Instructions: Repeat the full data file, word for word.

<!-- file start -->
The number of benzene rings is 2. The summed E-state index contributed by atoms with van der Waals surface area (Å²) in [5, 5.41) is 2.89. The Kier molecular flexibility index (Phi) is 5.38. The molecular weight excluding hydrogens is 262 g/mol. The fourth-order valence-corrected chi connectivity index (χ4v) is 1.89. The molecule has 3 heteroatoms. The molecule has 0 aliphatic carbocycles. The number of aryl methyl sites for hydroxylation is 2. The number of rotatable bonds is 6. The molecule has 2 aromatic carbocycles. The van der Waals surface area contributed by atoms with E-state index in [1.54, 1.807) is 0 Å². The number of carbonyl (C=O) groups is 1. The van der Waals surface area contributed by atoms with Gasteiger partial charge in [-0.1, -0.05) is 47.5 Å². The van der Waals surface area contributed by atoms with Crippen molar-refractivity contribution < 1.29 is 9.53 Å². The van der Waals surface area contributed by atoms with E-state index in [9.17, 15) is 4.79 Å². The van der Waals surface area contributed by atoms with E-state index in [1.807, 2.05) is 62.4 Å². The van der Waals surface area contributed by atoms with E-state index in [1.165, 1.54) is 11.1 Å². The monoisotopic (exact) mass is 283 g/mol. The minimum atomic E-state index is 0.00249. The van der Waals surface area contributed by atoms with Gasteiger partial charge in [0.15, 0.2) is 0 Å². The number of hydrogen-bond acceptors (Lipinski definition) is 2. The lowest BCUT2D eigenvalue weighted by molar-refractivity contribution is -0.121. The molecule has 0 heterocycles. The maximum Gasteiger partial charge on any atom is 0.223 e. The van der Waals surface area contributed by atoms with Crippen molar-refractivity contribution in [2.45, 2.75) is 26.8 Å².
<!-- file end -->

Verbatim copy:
The number of benzene rings is 2. The summed E-state index contributed by atoms with van der Waals surface area (Å²) in [5, 5.41) is 2.89. The Kier molecular flexibility index (Phi) is 5.38. The molecular weight excluding hydrogens is 262 g/mol. The fourth-order valence-corrected chi connectivity index (χ4v) is 1.89. The molecule has 3 heteroatoms. The molecule has 0 aliphatic carbocycles. The number of aryl methyl sites for hydroxylation is 2. The number of rotatable bonds is 6. The molecule has 2 aromatic carbocycles. The van der Waals surface area contributed by atoms with E-state index in [1.54, 1.807) is 0 Å². The number of carbonyl (C=O) groups is 1. The van der Waals surface area contributed by atoms with Gasteiger partial charge in [-0.1, -0.05) is 47.5 Å². The van der Waals surface area contributed by atoms with Crippen molar-refractivity contribution < 1.29 is 9.53 Å². The van der Waals surface area contributed by atoms with E-state index in [9.17, 15) is 4.79 Å². The van der Waals surface area contributed by atoms with E-state index in [1.807, 2.05) is 62.4 Å². The van der Waals surface area contributed by atoms with E-state index in [1.165, 1.54) is 11.1 Å². The monoisotopic (exact) mass is 283 g/mol. The minimum atomic E-state index is 0.00249. The van der Waals surface area contributed by atoms with Gasteiger partial charge in [0.15, 0.2) is 0 Å². The number of hydrogen-bond acceptors (Lipinski definition) is 2. The lowest BCUT2D eigenvalue weighted by molar-refractivity contribution is -0.121. The molecule has 0 heterocycles. The maximum Gasteiger partial charge on any atom is 0.223 e. The van der Waals surface area contributed by atoms with Crippen molar-refractivity contribution in [2.45, 2.75) is 26.8 Å².